- Jun 13, 2002
One Missed Call (Blu-Ray)
Studio: Warner Home Video
Rated: PG-13 (Intense sequences of violence and terror, frightening images, some sexual material and thematic elements.)
Aspect Ratio: 1.85:1
HD Encoding: 1080p
HD Video Codec: VC-1
Audio: Dolby TrueHD: English 5.1; Dolby Digital English 5.1, English 2.0, French 5.1, Spanish 5.1
Subtitles: English; French; Spanish
Time: 87 minutes
Disc Format: 1 SS/SL Blu-Ray disc.
Case Style: Keepcase
Theatrical Release Date: 2007
Blu Ray Release Date: April 22, 2008
As is with most Hollywood horror pics today, One Missed Call starts off with a hot college chick, Shelly (Meagan Good) getting killed by a mysterious hand in the coy pond at her parents house. One of her friends, Leann (Azura Skye) gets a cell phone call from herself…a few days in the future, seemingly predicting her impending death. Leann is friends and with fellow student Beth (Shannyn Sossamon), both girls majors, coincidentally enough, in psychology. As Leann gets the call, the specific date and time in the near future, she begins to figure out that something spooky is happening: she is seeing ghastly figures on the street, as if they are almost pushing her in a certain fateful direction. As the date and time of the call arrives, Leann, on the phone with Beth, meets a grisly fate. This apparent daisy chain of related calls strikes Beth as, yes indeed, odd, just as it does local police detective Jack Andrews (Ed Burns). Once Beth meets up with Andrews, they determine his sister’s death was related to these current deaths and they set out to uncover the disturbing and deadly truth. Their investigation leads them back to a horrible tragedy that has deadly repercussions in this life, and perhaps even, the next.
For a movie that’s a mere 87 minutes long, it sure is a pain in the ass. I dabble in Region 2 and 3 pictures often enough, but for the life of me, I don’t remember the Japanese horror picture this was based on, Chakushin Ari, and I bet there was a reason. Maybe it has something to do with French director Eric Valette trying to translate oh-so-Japanese director Takashi Miike’s poltergeist effort, or forcing us tech savvy Americans to see a cell phone as a conduit to the netherworld when a TV will be just fine for us, thank you very much.. As One Missed Call spun in my player, I had to think: poor Ed Burns. Here’s a likeable enough guy, through his roles in pictures such as The Brother’s McMullen, the underrated She’s the One and Saving Private Ryan. Not only did he star in the first two, but he wrote and directed both of them, leaving some to wonder if he could be a successor to Woody Allen. His string of pictures that followed seemed less and less promising as they went and while Allen’s career is still flourishing, Burns filmmaking career has been reduced to starring in such crap as this.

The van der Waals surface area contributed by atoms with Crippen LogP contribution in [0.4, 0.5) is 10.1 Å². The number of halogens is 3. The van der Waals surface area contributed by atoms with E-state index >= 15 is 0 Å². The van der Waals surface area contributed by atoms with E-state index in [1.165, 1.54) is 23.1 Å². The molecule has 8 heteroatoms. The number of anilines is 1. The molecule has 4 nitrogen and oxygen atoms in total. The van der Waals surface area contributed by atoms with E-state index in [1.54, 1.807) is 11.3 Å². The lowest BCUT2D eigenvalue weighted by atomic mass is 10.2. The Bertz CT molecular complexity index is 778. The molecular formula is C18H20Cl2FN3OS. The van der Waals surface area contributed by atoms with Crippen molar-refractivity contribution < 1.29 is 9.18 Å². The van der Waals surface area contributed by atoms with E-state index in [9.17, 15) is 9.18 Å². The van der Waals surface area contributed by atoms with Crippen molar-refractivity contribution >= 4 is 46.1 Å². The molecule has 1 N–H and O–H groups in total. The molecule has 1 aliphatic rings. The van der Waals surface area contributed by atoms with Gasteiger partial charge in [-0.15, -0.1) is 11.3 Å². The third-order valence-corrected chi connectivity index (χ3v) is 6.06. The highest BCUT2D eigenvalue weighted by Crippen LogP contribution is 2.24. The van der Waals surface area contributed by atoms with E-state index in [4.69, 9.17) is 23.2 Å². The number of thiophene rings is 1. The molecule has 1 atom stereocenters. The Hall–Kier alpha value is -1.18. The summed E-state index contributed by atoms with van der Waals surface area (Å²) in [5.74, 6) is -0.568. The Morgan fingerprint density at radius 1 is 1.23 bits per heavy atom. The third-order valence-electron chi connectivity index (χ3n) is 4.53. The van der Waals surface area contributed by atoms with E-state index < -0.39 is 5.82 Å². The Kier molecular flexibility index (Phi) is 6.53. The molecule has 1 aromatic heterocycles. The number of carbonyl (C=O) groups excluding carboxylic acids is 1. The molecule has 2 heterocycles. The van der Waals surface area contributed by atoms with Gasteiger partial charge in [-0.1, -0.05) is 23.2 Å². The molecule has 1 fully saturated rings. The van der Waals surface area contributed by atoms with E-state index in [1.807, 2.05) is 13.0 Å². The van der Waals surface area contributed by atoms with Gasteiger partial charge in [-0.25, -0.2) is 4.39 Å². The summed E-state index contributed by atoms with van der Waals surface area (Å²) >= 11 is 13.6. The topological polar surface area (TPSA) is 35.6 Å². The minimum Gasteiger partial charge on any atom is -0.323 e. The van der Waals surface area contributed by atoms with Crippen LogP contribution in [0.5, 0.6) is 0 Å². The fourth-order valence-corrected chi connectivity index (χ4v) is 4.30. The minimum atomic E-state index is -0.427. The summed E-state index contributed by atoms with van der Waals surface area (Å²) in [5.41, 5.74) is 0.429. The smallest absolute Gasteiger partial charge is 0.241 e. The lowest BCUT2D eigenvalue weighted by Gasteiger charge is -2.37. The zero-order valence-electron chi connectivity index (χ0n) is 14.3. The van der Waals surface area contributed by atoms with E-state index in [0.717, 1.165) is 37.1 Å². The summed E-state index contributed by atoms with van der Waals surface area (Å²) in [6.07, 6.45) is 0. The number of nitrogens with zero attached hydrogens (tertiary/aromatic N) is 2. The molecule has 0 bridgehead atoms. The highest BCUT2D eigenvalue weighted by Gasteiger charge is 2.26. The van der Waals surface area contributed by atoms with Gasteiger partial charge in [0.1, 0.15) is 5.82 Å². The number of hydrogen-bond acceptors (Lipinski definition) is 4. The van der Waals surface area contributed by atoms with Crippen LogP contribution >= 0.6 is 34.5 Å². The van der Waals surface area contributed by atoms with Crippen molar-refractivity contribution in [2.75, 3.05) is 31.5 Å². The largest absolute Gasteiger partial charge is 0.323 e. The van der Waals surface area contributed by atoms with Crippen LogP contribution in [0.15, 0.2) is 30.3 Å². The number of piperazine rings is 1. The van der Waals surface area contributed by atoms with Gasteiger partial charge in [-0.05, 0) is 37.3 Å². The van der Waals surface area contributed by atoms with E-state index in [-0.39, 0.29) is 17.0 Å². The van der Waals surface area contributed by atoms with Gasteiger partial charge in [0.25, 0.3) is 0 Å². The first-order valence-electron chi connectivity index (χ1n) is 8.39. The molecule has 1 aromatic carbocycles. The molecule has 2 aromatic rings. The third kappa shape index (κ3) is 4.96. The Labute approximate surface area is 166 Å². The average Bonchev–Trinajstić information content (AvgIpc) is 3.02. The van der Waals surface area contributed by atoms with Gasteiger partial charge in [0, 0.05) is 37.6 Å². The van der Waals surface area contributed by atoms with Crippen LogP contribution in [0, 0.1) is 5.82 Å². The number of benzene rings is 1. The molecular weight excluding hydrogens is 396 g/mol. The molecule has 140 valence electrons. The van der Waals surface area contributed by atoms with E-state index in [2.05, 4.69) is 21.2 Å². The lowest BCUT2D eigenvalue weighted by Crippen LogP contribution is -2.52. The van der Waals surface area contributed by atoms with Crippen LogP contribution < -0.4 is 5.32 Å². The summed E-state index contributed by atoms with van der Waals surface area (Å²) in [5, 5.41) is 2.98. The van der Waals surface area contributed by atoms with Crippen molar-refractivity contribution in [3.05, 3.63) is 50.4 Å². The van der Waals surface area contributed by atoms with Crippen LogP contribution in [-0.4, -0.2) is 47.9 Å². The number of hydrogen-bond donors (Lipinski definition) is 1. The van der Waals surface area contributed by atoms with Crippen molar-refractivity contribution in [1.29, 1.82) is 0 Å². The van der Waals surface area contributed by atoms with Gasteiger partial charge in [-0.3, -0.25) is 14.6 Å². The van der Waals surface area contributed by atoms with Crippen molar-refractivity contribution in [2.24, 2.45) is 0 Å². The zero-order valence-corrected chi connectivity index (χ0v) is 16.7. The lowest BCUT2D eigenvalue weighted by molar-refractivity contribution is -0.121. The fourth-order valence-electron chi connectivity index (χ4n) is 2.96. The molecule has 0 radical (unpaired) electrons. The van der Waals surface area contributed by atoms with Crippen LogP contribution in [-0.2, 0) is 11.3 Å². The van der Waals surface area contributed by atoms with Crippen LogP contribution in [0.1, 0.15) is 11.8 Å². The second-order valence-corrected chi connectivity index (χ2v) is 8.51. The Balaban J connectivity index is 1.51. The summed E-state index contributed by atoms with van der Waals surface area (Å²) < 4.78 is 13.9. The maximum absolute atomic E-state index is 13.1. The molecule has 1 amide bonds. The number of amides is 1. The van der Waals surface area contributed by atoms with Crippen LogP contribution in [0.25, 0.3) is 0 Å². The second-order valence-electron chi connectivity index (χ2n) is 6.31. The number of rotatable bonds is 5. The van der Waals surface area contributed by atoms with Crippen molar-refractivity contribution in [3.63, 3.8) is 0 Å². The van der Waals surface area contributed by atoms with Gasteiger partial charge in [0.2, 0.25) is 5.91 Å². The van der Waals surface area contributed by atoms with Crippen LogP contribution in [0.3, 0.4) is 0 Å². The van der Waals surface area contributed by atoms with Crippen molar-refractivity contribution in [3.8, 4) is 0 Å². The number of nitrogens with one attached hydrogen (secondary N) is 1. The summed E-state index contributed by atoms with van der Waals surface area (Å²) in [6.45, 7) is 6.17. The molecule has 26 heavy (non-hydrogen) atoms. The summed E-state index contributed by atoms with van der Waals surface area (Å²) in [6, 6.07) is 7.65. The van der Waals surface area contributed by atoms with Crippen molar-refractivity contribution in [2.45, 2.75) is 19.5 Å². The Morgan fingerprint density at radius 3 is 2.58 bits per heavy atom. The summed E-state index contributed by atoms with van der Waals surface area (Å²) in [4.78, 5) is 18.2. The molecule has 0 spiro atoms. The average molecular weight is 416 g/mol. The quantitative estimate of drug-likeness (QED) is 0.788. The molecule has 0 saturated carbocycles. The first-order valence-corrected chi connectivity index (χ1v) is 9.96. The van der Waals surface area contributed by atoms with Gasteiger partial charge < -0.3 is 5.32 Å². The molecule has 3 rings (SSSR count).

If the Japanese version of the picture is anything like its American brethren, they can keep it. Each of the damsels in distress are interchangeable and it was easy enough to imagine the only thing the casting director really ensured was that the girls had somewhat of a different hair style or color to tell them apart. Beth shows a bit more gravitas with her childhood demons (a subplot explored in minimal depth), while each of the girl victims are simply there to move along the plot. There is a cause and reason behind all this terror (outside of those pesky ringtones), but by the time I found out what it was, I was shrugging my shoulders in apathy. But wait, there’s another twenty minutes of movie to go, and in those twenty minutes, the plot only becomes more convoluted, ridiculous and eventually, unintelligible. As the screen cut to black, I was waiting for someone to come on and explain what just happened. However, no one ever came, and really I couldn’t care less. Excuse me while I answer my cell; hopefully Ed Burns is calling with some good news on his next project.
Note: I am watching this title using a Marantz VP 11-S1 DLP projector, which has a native resolution of 1080p. I am using a Sony Playstation 3 Blu-Ray player while a Denon 3808CI does the switching and pass through of the video signal. I am utilizing the HDMI capabilities of each piece of equipment.
The Blu-Ray disc is in the VC-1 codec presented at 1080p with an aspect ratio of 1.85:1. The picture is shot with a drab and muted color palate looking light everything was lit by florescent bulbs, but what is here looks good. Contrast levels seem to be slightly elevated to give it a bit of a sweaty and grimy feel. In doing so, black levels are deep and inky with good shadow delineation. Sharpness and detail were good, and there was some minimal edge enhancement.
The Dolby Digital 1.0 soundtrack was attained by the HDMI connection of the Sony Playstation 3 to the Denon 3808CI.
The Dolby TrueHD 5.1 track provides an immersive experience, giving us adequate amounts of spookiness to enhance the action on screen. If I had to pick out one saving grace on this movie and disc (and I’m really having to stretch to find something), it’s the soundtrack. All of the channels contributed creaks, screams and other effects to provide a little bit of a chill down the spine. LFE’s show up in the bigger scenes and remain subtle otherwise. Panning effects are excellent creating a maelstrom of activity at times. Fidelity was good providing clear and natural sounds.
If there were any, it would require the cast and crew to speak fallacies about the depth of the story and the characters. Thankfully, they and Warner’s has spared us from ANY extras.
Instead of watching this title, visit your favorite retailer and get any other horror movie.